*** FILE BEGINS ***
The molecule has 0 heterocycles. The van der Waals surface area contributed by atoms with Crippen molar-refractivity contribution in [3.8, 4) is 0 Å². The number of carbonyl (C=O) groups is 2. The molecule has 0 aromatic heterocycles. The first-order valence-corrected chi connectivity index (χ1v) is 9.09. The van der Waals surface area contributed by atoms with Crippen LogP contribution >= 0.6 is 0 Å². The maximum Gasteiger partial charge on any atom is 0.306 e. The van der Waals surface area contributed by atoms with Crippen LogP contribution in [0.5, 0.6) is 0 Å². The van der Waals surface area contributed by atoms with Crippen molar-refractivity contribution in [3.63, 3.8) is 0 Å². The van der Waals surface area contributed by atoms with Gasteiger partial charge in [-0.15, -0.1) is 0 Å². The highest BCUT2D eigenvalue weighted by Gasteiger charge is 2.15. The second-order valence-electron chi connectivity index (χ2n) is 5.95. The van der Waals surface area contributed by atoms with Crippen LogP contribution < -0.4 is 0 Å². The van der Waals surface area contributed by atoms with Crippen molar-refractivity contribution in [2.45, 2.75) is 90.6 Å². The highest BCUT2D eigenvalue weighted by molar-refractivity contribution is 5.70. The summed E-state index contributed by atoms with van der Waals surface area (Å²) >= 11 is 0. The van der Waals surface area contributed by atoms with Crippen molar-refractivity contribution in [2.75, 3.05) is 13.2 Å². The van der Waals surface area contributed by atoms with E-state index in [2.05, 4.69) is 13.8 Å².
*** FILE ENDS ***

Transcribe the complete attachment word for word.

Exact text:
The molecule has 0 heterocycles. The van der Waals surface area contributed by atoms with Crippen molar-refractivity contribution in [3.8, 4) is 0 Å². The number of carbonyl (C=O) groups is 2. The molecule has 0 aromatic heterocycles. The first-order valence-corrected chi connectivity index (χ1v) is 9.09. The van der Waals surface area contributed by atoms with Crippen LogP contribution >= 0.6 is 0 Å². The maximum Gasteiger partial charge on any atom is 0.306 e. The van der Waals surface area contributed by atoms with Crippen LogP contribution in [0.5, 0.6) is 0 Å². The van der Waals surface area contributed by atoms with Crippen molar-refractivity contribution in [3.63, 3.8) is 0 Å². The van der Waals surface area contributed by atoms with Gasteiger partial charge in [-0.15, -0.1) is 0 Å². The highest BCUT2D eigenvalue weighted by Gasteiger charge is 2.15. The second-order valence-electron chi connectivity index (χ2n) is 5.95. The van der Waals surface area contributed by atoms with Crippen LogP contribution < -0.4 is 0 Å². The van der Waals surface area contributed by atoms with Crippen molar-refractivity contribution in [2.45, 2.75) is 90.6 Å². The highest BCUT2D eigenvalue weighted by molar-refractivity contribution is 5.70. The summed E-state index contributed by atoms with van der Waals surface area (Å²) >= 11 is 0. The van der Waals surface area contributed by atoms with Crippen molar-refractivity contribution in [2.75, 3.05) is 13.2 Å². The van der Waals surface area contributed by atoms with E-state index in [2.05, 4.69) is 13.8 Å².